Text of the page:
Ritchie Blackmore's Rainbow and Rainbow Rising...
"I like the first album, but I think Rainbow Rising was more of a band effort. I mean, the first album sounds like it gelled and everything, and the songs are good. I thought Rainbow Rising was a little bit short in terms of tracks. We always did the absolute minimum, never anything left over. But I really liked being involved with it. It had great potential and I would have liked to have been around a little longer because I had just started getting into writing with them on a couple of songs that didn't make it until the album after that, 'Kill The King' for one.
I was involved with the writing of that with Cozy. That was the first band thing that we did. But by the time that came out, it was just Powell, Blackmore and Dio. If I had been in the band I think, I would have gotten credit for it. But we were starting to do things like that. But unfortunately, I don't know, Ritchie would wake up one day and he wouldn't hear Rainbow on the radio, because they weren't playing anything as hard as that, and he would decide to change one of the musicians. When I got fired, I was in shock.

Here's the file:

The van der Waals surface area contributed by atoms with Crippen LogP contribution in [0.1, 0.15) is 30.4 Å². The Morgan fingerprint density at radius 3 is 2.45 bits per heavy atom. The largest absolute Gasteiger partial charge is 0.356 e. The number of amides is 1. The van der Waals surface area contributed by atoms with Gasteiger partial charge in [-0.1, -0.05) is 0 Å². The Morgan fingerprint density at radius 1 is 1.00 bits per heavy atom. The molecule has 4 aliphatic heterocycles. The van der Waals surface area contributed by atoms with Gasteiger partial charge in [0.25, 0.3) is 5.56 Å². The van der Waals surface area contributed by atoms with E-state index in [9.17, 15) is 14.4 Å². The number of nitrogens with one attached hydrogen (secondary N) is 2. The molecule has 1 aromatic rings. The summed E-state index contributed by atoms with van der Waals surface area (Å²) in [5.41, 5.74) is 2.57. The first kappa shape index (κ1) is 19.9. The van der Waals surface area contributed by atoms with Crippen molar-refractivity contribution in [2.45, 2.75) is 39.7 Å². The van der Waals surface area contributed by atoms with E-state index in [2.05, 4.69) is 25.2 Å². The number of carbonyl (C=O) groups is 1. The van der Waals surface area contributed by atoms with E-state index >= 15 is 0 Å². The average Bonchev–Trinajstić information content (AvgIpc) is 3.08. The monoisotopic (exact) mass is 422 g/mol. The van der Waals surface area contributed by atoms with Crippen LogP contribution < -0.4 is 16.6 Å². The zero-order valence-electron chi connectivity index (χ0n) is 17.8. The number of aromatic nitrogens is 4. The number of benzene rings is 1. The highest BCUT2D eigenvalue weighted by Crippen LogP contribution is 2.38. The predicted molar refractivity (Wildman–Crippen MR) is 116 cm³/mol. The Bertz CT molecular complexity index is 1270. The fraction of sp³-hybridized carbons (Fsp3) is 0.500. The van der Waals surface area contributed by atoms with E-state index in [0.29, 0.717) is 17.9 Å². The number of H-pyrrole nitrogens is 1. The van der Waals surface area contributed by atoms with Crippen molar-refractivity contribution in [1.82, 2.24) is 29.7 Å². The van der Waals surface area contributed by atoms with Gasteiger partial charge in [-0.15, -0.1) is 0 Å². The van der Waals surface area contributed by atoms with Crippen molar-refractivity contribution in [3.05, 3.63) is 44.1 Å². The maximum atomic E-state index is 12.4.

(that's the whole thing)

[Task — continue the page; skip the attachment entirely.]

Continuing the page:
I went over to see him and he really couldn't give me a reason why he got rid of me. He just sort of looked every which way but at me. I had gathered from that that he had made a decision and he had to stick by it. Because, you know, the management had got hold of me and fired me, and then I went to see him. I don't know if he had second thoughts about it. I know they had a bit of difficulty replacing me because the guy that they got, Mark Clarke, didn't work out. They gave me a call, and I said, 'I don't really think so. After you got rid of me once, it would be quite easy to get rid of me again, so why should I bother?' So I went on to do Wild Horses with Robo."
Rainbow on tour and On Stage...